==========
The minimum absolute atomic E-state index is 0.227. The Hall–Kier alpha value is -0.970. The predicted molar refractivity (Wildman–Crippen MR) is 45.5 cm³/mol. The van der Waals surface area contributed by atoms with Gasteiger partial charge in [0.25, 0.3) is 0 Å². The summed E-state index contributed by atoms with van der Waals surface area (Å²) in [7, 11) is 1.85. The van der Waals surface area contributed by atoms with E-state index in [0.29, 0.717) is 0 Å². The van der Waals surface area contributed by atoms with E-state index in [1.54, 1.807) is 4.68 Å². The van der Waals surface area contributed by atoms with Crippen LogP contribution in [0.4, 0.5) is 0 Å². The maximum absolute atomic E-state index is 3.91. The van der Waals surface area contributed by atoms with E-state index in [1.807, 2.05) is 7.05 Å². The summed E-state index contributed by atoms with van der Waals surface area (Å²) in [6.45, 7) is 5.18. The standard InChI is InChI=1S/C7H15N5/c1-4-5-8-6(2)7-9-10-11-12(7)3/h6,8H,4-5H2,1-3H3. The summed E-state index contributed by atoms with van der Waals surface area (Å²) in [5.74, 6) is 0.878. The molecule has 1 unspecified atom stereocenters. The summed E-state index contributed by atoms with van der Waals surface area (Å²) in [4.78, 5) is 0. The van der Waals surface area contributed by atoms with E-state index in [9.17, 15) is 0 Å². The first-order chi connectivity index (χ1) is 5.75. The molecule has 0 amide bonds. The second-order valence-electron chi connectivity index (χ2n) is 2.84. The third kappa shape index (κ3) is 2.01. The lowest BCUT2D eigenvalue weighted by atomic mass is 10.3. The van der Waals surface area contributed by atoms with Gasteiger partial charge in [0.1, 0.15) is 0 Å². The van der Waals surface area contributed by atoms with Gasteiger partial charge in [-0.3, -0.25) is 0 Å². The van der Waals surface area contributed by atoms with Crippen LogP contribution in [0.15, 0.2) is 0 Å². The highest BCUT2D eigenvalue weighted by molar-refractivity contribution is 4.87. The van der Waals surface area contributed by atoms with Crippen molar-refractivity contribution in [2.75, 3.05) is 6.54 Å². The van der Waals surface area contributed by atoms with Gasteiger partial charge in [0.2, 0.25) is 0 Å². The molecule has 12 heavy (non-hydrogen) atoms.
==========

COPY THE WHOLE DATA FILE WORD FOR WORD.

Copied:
The minimum absolute atomic E-state index is 0.227. The Hall–Kier alpha value is -0.970. The predicted molar refractivity (Wildman–Crippen MR) is 45.5 cm³/mol. The van der Waals surface area contributed by atoms with Gasteiger partial charge in [0.25, 0.3) is 0 Å². The summed E-state index contributed by atoms with van der Waals surface area (Å²) in [7, 11) is 1.85. The van der Waals surface area contributed by atoms with E-state index in [0.29, 0.717) is 0 Å². The van der Waals surface area contributed by atoms with E-state index in [1.54, 1.807) is 4.68 Å². The van der Waals surface area contributed by atoms with Crippen LogP contribution in [0.4, 0.5) is 0 Å². The maximum absolute atomic E-state index is 3.91. The van der Waals surface area contributed by atoms with E-state index in [1.807, 2.05) is 7.05 Å². The summed E-state index contributed by atoms with van der Waals surface area (Å²) in [6.45, 7) is 5.18. The standard InChI is InChI=1S/C7H15N5/c1-4-5-8-6(2)7-9-10-11-12(7)3/h6,8H,4-5H2,1-3H3. The summed E-state index contributed by atoms with van der Waals surface area (Å²) in [5.74, 6) is 0.878. The molecule has 1 unspecified atom stereocenters. The summed E-state index contributed by atoms with van der Waals surface area (Å²) in [4.78, 5) is 0. The van der Waals surface area contributed by atoms with E-state index in [9.17, 15) is 0 Å². The first-order chi connectivity index (χ1) is 5.75. The molecule has 0 amide bonds. The second-order valence-electron chi connectivity index (χ2n) is 2.84. The third kappa shape index (κ3) is 2.01. The lowest BCUT2D eigenvalue weighted by atomic mass is 10.3. The van der Waals surface area contributed by atoms with Gasteiger partial charge in [0.1, 0.15) is 0 Å². The van der Waals surface area contributed by atoms with Gasteiger partial charge in [-0.3, -0.25) is 0 Å². The van der Waals surface area contributed by atoms with Crippen LogP contribution in [0.15, 0.2) is 0 Å². The highest BCUT2D eigenvalue weighted by molar-refractivity contribution is 4.87. The van der Waals surface area contributed by atoms with Crippen molar-refractivity contribution in [2.75, 3.05) is 6.54 Å². The van der Waals surface area contributed by atoms with Gasteiger partial charge in [0.2, 0.25) is 0 Å². The molecule has 12 heavy (non-hydrogen) atoms.